In any event, all of these tales of scrambling to supply students with broadband reflect poorly on federal priorities, which have failed to connect the nation--all of the nation--to broadband.  Coronavirus has cast into even sharper relief the digital divide, the rift between the "haves" and the "have nots." It's also reminding us that many of the "have nots" are rural.

Coronavirus in rural America (Part XXXII): Far NorCal counties seek to re-open

Here's the story from the Redding Record Searchlight, which is based in Shasta County, the most populous and one of few metropolitan counties north of Sacramento:
Modoc, Tehama and Siskiyou counties are hoping their scant coronavirus cases will mean they can reopen parts of the economy again sooner than the rest of California.

All three counties are working out plans for letting some aspects of life return to normal, but there's a big caveat: Gov. Gavin Newsom would still have to give the OK.

Tehama County has had one confirmed case of the virus, while Modoc hasn't had any and Siskiyou County has had five so far. Out of the three counties, only the one Tehama County patient has died.
While Modoc, Tehama and Siskiyou counties do attract tourists, their economies tend to be more ag and extraction-based and therefore to experience less population churn.  The counties surrounding Lake Tahoe, on the other hand, in Nevada and El Dorado counties, are highly gentrified by second-home owners.  In Truckee, near the north shore, the incidence of coronavirus is 7 to 10 times higher than elsewhere in the state.  The San Francisco Chronicle reports that this has pitted year-round residents against week-enders.

Sunday, April 26, 2020

Coronavirus in rural America (Part XXXI): Big NYT feature on rural hospitals, closures

On the home page of the New York Times since this morning has been this cool map showing where Americans live in proximity to an emergency room.  I note that most of the folks spatially removed from an ED (emergency department) are in the west--not surprising given the greater population sparseness there.  But in my home state of Arkansas, the places where people tend to be that far from an ED include, yes, my home county, Newton County, Arkansas.  I know from first hand experience that the nearest ED is the hospital where I was born, at that time the Boone County Hospital, now the North Arkansas Medical Center.  Other places in Arkansas that are what we might consider health care deserts are west central Arkansas and a few places in the Mississippi River Delta.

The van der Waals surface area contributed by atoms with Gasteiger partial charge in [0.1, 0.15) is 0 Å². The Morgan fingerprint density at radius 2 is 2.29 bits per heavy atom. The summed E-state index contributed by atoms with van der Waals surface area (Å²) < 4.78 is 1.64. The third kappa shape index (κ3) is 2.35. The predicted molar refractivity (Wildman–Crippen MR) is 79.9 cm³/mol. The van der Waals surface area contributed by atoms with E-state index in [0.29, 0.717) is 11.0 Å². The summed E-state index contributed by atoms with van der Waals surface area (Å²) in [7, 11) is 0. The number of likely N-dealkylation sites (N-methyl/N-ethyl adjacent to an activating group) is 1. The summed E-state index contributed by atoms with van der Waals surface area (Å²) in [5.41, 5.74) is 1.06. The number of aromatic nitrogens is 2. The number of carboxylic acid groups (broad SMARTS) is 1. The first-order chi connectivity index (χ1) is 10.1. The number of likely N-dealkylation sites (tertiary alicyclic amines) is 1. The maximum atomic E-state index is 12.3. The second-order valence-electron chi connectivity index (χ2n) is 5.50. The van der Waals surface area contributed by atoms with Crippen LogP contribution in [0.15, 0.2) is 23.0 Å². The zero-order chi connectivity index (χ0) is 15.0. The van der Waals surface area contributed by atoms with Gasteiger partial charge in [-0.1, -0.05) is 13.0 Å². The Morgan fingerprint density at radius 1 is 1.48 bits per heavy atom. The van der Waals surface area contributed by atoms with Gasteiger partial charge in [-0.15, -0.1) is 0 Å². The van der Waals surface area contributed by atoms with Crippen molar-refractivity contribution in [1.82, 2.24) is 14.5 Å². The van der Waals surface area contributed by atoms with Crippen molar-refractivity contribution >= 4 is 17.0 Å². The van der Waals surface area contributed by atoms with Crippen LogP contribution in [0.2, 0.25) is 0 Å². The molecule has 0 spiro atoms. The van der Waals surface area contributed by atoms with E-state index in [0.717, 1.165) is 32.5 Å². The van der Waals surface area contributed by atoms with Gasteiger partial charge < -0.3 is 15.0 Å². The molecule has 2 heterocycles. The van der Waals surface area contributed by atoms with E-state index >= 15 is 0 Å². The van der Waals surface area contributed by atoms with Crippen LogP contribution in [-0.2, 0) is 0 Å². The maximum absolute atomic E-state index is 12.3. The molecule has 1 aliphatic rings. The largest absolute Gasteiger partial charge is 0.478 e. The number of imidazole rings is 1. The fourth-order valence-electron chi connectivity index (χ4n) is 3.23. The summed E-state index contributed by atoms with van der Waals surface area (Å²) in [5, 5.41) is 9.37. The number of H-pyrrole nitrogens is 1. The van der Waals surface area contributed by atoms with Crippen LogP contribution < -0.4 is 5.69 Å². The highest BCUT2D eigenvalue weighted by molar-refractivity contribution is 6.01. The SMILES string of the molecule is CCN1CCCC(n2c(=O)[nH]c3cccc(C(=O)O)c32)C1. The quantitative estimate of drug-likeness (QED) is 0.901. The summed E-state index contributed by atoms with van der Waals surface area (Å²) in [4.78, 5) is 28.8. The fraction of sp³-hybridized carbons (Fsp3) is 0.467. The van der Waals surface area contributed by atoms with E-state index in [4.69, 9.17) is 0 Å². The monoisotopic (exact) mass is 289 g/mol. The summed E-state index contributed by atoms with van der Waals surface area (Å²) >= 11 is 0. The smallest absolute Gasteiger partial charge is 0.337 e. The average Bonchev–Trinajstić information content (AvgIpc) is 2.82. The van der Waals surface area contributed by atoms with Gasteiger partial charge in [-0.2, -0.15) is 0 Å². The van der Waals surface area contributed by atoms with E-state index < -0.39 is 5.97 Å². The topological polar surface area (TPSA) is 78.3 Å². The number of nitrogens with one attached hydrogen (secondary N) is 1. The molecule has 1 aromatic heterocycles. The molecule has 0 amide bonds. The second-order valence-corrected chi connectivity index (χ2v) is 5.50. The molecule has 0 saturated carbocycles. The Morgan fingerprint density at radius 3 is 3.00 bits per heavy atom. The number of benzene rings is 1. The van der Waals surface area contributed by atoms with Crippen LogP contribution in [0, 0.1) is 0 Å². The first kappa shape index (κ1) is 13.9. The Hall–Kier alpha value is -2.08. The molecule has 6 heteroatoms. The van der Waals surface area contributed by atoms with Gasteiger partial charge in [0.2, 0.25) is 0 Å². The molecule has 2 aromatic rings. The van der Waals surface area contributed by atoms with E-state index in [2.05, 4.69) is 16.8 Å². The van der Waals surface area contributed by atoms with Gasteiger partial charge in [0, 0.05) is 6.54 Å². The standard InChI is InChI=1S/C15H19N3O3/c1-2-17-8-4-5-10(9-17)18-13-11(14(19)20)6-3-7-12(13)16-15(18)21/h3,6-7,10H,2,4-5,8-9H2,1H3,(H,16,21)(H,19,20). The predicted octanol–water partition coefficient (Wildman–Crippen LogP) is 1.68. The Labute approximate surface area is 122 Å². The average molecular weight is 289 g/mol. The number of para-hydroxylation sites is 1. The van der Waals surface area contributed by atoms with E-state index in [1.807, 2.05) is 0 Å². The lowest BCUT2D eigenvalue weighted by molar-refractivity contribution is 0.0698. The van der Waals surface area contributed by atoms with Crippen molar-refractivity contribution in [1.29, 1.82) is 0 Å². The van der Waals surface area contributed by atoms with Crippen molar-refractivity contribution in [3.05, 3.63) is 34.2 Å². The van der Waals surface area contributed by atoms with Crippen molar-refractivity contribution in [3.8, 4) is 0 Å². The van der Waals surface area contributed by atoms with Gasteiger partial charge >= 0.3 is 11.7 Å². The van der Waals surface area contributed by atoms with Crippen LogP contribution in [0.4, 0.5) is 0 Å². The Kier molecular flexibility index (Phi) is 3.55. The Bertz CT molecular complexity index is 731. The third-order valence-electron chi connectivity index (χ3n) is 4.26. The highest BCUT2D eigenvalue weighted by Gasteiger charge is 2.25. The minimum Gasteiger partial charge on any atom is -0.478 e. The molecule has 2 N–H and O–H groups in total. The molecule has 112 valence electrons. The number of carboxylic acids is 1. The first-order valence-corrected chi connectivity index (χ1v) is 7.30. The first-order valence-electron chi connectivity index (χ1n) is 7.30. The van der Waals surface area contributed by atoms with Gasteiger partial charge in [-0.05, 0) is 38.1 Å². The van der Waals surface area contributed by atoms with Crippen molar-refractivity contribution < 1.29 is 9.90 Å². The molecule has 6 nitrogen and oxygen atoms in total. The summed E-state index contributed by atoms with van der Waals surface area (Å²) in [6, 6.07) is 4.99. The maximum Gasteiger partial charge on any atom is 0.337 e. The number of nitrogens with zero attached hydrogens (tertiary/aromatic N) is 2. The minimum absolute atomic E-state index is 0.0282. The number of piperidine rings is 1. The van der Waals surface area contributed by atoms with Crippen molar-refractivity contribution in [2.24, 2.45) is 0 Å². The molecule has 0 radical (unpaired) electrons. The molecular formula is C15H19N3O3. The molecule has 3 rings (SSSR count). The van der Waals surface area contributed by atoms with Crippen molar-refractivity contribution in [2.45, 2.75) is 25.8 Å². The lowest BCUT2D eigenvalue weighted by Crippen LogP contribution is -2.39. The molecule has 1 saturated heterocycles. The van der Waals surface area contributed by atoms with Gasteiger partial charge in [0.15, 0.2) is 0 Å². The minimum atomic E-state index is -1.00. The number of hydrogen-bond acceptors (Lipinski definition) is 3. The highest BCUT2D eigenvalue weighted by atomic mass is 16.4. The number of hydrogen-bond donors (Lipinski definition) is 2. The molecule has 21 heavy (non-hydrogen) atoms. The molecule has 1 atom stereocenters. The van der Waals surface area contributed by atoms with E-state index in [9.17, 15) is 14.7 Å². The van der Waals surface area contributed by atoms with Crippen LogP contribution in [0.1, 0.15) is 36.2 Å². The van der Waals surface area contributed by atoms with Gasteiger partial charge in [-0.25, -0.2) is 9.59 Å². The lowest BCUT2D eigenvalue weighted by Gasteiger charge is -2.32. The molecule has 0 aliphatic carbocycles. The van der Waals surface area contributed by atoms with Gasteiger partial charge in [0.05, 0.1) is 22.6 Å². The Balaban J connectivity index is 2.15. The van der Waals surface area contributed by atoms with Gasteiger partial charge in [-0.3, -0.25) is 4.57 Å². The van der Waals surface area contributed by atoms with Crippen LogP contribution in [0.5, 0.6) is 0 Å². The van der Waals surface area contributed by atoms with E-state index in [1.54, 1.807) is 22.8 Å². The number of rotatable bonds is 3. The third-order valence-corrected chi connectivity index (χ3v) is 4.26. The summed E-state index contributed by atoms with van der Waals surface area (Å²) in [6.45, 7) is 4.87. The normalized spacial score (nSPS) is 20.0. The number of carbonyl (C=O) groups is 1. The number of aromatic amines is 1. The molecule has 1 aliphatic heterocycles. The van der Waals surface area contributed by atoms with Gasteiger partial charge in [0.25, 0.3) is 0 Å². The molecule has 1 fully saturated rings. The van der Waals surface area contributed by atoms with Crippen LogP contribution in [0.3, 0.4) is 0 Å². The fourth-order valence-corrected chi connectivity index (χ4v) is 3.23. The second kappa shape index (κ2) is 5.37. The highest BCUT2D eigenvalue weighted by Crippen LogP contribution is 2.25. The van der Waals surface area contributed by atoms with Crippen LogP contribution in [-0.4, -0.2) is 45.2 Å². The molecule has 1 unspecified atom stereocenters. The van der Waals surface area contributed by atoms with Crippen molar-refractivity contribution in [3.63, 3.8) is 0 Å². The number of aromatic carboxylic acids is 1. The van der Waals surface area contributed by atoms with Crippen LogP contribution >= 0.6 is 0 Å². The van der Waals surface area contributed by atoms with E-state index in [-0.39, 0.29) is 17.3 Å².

The complementary feature to the map is this very long and deeply reported New York Times story on what is happening in rural America in relation to the coronavirus crisis.  It focuses on recent rural hospital closures, which number 120 in the past decade.  Some of those closures are attributable to consolidation, some in Appalachia (as previously reported).  Here are a couple of data intensive paragraphs from the story:
Across the United States, hospitals serving rural areas have spent decades trying to provide medical care and produce enough revenue to stay open. They have closed in increasing numbers in recent years as local populations have declined. About 170 rural hospitals have shut down since 2005.
* * *  
But for-profit hospitals are more likely to close than the others, one recent federal study showed. It found that for-profit facilities accounted for 11 percent of rural hospitals but 36 percent of closures among the group. Within the past year, rural hospitals have closed in Pennsylvania and Tennessee after selling to for-profit chains.
The story mentions the work of Jill Horwitz, Vice Dean of the UCLA School of Law, who studies hospital ownership and consolidation.  She has found that "for-profit rural hospitals were less likely to offer needed but unprofitable medical services, such as hospice and inpatient psychiatric care."  Here's a quote form Horwitz: